WiFi technology is extremely popular and available just about everywhere. Whether you’re grabbing a cup of coffee, shopping for shoes, or enjoying a family pizza night, you’re likely to have a WiFi hotspot available. You may hear people talking about “getting onto WiFi” or not being able to “get onto WiFi”. Most of the time, the issue is that they can’t get their laptop, smart phone, or other device connected to the Internet.
Is WiFi the same as the Internet? No, it’s not. And with home networks getting more sophisticated all the time, with more and more connected devices, it’s helpful to have a clear understanding of the difference between the two.
What is the Internet?
The Internet is a massive global communications network. In fact, as its name suggests, it’s more than just one network—it’s a series of thousands of inter-connected networks.
While no one person or organization owns the Internet itself, each Internet service provider (ISP) typically owns its own network. It buys and installs the specialized networking equipment that makes it possible for customers like you—in addition to businesses, universities, hospitals, and more— to connect to the Internet.
When you connect to your ISP’s network from your home or workplace, you have the ability to connect with other networks, companies, services and individuals who are also connected to the Internet. For example, you can stream movies on Netflix by connecting via the Internet to computer servers that Netflix owns or read your email by connecting to one of Gmail’s servers.
When you purchase monthly Internet services for your home, your ISP gives you all the physical equipment you need to connect your own devices to the Internet. This includes a physical line that will connect your home to the ISP’s network. Inside your home, this physical line is connected to an electronic device that’s usually called a modem or a router.
How do I connect my devices to the Internet?
Connecting with a physical cable:
The first method, which is not very common anymore, involves physically plugging your computer into the port on the back of your modem (or power adapter) using what’s called an Ethernet cable. When your computer is plugged into the modem or adapter, it becomes part of your ISP’s network, along with all the other individuals and business customers who have also connected their devices.
Connecting over WiFi:
The second method, which is the most common today, involves connecting your computer, tablet or smart phone to your ISP’s network without using a physical wire. This “wireless” connection is made possible by WiFi technology; specifically by a second device in your home called a router or sometimes referred to as a gateway. This router is physically plugged into the modem with a cable or it is combined with the modem into a single piece of equipment.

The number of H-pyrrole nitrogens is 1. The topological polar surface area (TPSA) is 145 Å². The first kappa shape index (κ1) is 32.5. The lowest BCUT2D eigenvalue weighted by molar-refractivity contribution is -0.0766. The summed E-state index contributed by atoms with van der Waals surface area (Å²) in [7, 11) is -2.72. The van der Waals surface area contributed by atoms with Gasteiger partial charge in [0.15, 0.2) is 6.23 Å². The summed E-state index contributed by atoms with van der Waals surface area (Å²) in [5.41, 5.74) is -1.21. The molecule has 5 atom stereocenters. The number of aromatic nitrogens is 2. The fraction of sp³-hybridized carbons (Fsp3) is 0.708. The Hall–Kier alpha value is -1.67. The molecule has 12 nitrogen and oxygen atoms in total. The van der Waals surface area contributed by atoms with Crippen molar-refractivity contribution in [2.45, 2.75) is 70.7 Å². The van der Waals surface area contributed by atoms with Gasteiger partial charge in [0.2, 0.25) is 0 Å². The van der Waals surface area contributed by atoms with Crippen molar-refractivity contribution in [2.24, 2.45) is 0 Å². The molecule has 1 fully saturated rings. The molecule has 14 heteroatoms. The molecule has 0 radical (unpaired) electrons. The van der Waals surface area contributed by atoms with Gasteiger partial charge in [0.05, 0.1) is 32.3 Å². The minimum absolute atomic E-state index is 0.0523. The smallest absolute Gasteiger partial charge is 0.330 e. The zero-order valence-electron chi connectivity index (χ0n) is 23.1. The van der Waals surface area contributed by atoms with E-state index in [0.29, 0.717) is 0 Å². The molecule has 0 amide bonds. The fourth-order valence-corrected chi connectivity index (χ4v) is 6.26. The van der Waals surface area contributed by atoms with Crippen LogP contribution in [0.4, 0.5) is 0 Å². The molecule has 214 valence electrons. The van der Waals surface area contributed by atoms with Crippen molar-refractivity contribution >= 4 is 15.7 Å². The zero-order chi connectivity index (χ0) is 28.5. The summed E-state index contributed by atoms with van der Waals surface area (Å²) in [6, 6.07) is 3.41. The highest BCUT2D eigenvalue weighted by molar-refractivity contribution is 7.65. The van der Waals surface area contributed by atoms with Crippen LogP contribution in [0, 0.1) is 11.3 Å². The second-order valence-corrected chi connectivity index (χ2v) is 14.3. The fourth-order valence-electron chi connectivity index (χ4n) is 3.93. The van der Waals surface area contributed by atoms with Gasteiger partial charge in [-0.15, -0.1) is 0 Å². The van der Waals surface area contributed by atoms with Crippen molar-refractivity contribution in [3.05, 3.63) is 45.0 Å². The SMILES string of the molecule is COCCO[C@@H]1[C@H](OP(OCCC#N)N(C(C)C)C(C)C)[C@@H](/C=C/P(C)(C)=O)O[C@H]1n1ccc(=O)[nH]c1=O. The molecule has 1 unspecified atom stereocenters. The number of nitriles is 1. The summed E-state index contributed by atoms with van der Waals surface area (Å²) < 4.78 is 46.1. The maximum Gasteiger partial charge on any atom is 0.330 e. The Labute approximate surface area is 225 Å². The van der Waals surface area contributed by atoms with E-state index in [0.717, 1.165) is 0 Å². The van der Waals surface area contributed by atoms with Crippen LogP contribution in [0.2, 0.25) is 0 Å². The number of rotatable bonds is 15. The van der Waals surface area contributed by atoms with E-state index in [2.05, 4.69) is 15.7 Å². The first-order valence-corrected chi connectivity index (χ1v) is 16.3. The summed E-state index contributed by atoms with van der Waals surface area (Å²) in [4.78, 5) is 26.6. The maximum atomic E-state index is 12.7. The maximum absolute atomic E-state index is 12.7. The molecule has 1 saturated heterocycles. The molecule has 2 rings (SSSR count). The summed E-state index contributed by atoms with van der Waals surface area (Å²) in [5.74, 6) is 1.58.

The WiFi router uses radio technology to broadcast a unique name (also known as a service set identifier, or SSID), which you or your ISP chooses when the router is first set up. When you’re on your laptop or other device, you can see a list of other WiFi routers nearby such as yours and your neighbors’. You can select your router name from the list and enter the router’s password. And just like that, you’re connected to WiFi. Since your router is connected to your modem, you can now access any online service or go to any website using your web browser.
Is connecting to WiFi the same as connecting to the Internet?
The short answer is no, not technically. Just because you’re connected to your WiFi router does not mean that you are also connected to the Internet. You might notice from time to time that your computer says you’re connected to WiFi but you are not able to access any websites or send email. This means one of two things: either your modem is not properly connected to the Internet or your WiFi router is not successfully connected to your modem.
So the next time you “get on WiFi,” you’ll know there’s a bit more to it. You are actually connecting to a router that is then connecting to the modem that is then connecting to the Internet.
If you want to learn more about the technologies that routers use, see our post about Dual-Band routers. Alternatively, click here to learn more about our Managed WiFi service.